What are the things I should know about being homeless That I would never imagine myself? I ask a girl who was Homeless from age thirteen to age seventeen. You never Saw a nicer more pleasant neatly dressed kid in your life, This kid. The only way you can tell who she used to be is That she has a bunch of steel teeth. Any hint of difficulty, She says, you move. Move anyways, on general principle. Any safe spot you find will eventually be found by others. As for new friends, trust but verify, as some old president Said. Learn to lie with a totally straight face. Brush teeth! I still have trouble not lying immediately and defensively. That’s a problem for me. I got so good at it that it’s tough To not be good at it anymore. The best way to get by is to Perform, to not be who you really are, so the actual you is Not in danger. You can shuck the person you perform like A snake shucks a skin. Teachers here tell me I ought to be In theater, I should try out for plays and musicals, but that Is exactly what I am trying not to be, which is good at not Being the real me anymore. Does this make sense? You’d Be a natural, my teachers say, and I have to laugh because Natural at not being me is who I don’t want to be anymore.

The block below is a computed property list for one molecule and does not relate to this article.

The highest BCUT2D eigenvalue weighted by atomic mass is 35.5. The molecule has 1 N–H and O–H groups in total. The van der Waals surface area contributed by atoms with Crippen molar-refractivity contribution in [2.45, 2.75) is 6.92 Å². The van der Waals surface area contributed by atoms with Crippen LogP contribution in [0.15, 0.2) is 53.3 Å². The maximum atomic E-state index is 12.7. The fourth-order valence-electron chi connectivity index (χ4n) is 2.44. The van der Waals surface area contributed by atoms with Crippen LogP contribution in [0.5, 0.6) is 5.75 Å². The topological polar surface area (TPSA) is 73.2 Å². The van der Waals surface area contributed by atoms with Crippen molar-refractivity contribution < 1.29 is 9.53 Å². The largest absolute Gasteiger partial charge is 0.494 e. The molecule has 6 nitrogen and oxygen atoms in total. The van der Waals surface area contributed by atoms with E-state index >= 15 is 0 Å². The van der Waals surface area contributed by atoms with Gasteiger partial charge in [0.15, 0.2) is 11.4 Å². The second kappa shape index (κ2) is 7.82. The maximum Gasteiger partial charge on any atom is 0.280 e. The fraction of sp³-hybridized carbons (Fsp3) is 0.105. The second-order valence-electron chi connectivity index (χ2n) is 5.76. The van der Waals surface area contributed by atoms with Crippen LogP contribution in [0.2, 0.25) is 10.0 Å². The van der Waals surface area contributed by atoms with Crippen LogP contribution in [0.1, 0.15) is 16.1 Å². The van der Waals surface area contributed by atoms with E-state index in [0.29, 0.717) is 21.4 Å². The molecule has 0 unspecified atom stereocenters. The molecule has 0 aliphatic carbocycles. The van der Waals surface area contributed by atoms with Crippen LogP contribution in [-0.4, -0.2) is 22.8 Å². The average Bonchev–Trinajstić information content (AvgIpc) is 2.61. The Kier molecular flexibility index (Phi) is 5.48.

Brian Doyle is editor of Portland magazine at the University of Portland. He is the author of Leaping: Revelations and Epiphanies, A Shimmer of Something: Lean Stories of Spiritual Substance, and, most recently, Martin Marten, a novel.